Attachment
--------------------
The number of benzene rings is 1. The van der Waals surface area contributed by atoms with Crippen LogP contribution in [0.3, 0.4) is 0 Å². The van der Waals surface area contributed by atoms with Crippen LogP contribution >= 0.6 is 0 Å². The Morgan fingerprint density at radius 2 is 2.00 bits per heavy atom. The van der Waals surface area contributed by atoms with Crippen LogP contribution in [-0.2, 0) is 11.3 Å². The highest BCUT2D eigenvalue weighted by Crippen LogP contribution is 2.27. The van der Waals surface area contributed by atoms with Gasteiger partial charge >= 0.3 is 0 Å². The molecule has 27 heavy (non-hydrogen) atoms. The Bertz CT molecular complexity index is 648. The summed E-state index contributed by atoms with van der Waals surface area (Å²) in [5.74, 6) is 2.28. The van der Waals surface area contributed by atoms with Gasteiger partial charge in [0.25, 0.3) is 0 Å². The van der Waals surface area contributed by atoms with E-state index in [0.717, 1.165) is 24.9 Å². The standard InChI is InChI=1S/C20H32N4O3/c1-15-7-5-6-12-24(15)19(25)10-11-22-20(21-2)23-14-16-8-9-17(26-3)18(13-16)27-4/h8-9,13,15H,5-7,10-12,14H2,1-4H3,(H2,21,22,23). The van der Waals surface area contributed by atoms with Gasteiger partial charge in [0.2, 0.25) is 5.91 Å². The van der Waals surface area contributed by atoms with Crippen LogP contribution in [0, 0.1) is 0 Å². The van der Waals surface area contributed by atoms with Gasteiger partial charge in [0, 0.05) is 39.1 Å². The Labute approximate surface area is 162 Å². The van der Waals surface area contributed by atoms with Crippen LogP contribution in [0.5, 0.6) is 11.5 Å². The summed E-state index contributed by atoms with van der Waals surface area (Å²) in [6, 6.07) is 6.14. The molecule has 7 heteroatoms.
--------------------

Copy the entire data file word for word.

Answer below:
The number of benzene rings is 1. The van der Waals surface area contributed by atoms with Crippen LogP contribution in [0.3, 0.4) is 0 Å². The van der Waals surface area contributed by atoms with Crippen LogP contribution >= 0.6 is 0 Å². The Morgan fingerprint density at radius 2 is 2.00 bits per heavy atom. The van der Waals surface area contributed by atoms with Crippen LogP contribution in [-0.2, 0) is 11.3 Å². The highest BCUT2D eigenvalue weighted by Crippen LogP contribution is 2.27. The van der Waals surface area contributed by atoms with Gasteiger partial charge >= 0.3 is 0 Å². The molecule has 27 heavy (non-hydrogen) atoms. The Bertz CT molecular complexity index is 648. The summed E-state index contributed by atoms with van der Waals surface area (Å²) in [5.74, 6) is 2.28. The van der Waals surface area contributed by atoms with Gasteiger partial charge in [0.25, 0.3) is 0 Å². The van der Waals surface area contributed by atoms with E-state index in [0.717, 1.165) is 24.9 Å². The standard InChI is InChI=1S/C20H32N4O3/c1-15-7-5-6-12-24(15)19(25)10-11-22-20(21-2)23-14-16-8-9-17(26-3)18(13-16)27-4/h8-9,13,15H,5-7,10-12,14H2,1-4H3,(H2,21,22,23). The van der Waals surface area contributed by atoms with Gasteiger partial charge in [0.2, 0.25) is 5.91 Å². The van der Waals surface area contributed by atoms with Crippen LogP contribution in [0, 0.1) is 0 Å². The van der Waals surface area contributed by atoms with Gasteiger partial charge in [0, 0.05) is 39.1 Å². The Labute approximate surface area is 162 Å². The van der Waals surface area contributed by atoms with Crippen LogP contribution in [0.5, 0.6) is 11.5 Å². The summed E-state index contributed by atoms with van der Waals surface area (Å²) in [6, 6.07) is 6.14. The molecule has 7 heteroatoms.